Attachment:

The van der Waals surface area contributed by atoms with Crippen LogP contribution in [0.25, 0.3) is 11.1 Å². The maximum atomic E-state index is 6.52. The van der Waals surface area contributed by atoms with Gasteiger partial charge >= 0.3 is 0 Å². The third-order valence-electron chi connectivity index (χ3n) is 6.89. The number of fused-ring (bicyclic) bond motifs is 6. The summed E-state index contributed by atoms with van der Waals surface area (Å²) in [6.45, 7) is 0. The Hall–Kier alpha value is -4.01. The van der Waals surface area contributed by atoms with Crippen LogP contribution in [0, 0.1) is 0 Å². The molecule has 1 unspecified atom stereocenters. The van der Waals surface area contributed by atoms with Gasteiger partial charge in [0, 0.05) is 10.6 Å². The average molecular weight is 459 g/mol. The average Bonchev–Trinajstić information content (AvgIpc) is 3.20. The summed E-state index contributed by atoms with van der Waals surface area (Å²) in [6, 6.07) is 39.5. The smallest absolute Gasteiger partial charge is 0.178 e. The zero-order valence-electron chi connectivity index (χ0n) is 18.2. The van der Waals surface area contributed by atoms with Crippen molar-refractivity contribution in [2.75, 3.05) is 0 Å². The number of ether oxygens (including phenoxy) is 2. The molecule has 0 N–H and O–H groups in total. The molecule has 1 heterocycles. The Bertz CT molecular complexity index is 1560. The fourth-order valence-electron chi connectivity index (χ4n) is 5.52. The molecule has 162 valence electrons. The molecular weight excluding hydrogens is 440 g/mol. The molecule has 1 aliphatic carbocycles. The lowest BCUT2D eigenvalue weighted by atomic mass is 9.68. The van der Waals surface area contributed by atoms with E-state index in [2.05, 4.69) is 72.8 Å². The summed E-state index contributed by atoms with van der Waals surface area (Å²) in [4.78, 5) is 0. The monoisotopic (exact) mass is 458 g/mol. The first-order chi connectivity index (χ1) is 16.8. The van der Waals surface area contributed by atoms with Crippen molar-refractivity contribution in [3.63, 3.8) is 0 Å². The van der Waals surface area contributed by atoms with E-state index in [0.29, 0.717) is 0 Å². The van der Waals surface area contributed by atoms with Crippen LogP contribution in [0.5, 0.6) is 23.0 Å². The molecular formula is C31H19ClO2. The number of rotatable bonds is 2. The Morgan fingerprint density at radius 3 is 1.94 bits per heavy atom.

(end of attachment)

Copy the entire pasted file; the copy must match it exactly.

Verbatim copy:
The van der Waals surface area contributed by atoms with Crippen LogP contribution in [0.25, 0.3) is 11.1 Å². The maximum atomic E-state index is 6.52. The van der Waals surface area contributed by atoms with Gasteiger partial charge >= 0.3 is 0 Å². The third-order valence-electron chi connectivity index (χ3n) is 6.89. The number of fused-ring (bicyclic) bond motifs is 6. The summed E-state index contributed by atoms with van der Waals surface area (Å²) in [6.45, 7) is 0. The Hall–Kier alpha value is -4.01. The van der Waals surface area contributed by atoms with Crippen LogP contribution in [0, 0.1) is 0 Å². The molecule has 1 unspecified atom stereocenters. The van der Waals surface area contributed by atoms with Gasteiger partial charge in [0, 0.05) is 10.6 Å². The average molecular weight is 459 g/mol. The average Bonchev–Trinajstić information content (AvgIpc) is 3.20. The summed E-state index contributed by atoms with van der Waals surface area (Å²) in [6, 6.07) is 39.5. The smallest absolute Gasteiger partial charge is 0.178 e. The zero-order valence-electron chi connectivity index (χ0n) is 18.2. The van der Waals surface area contributed by atoms with Crippen molar-refractivity contribution in [2.75, 3.05) is 0 Å². The number of ether oxygens (including phenoxy) is 2. The molecule has 0 N–H and O–H groups in total. The molecule has 1 heterocycles. The Bertz CT molecular complexity index is 1560. The fourth-order valence-electron chi connectivity index (χ4n) is 5.52. The molecule has 162 valence electrons. The molecular weight excluding hydrogens is 440 g/mol. The molecule has 1 aliphatic carbocycles. The lowest BCUT2D eigenvalue weighted by atomic mass is 9.68. The van der Waals surface area contributed by atoms with E-state index in [2.05, 4.69) is 72.8 Å². The summed E-state index contributed by atoms with van der Waals surface area (Å²) in [4.78, 5) is 0. The monoisotopic (exact) mass is 458 g/mol. The first-order chi connectivity index (χ1) is 16.8. The van der Waals surface area contributed by atoms with Crippen molar-refractivity contribution in [3.63, 3.8) is 0 Å². The van der Waals surface area contributed by atoms with E-state index in [0.29, 0.717) is 0 Å². The van der Waals surface area contributed by atoms with Crippen LogP contribution in [0.5, 0.6) is 23.0 Å². The molecular formula is C31H19ClO2. The number of rotatable bonds is 2. The Morgan fingerprint density at radius 3 is 1.94 bits per heavy atom.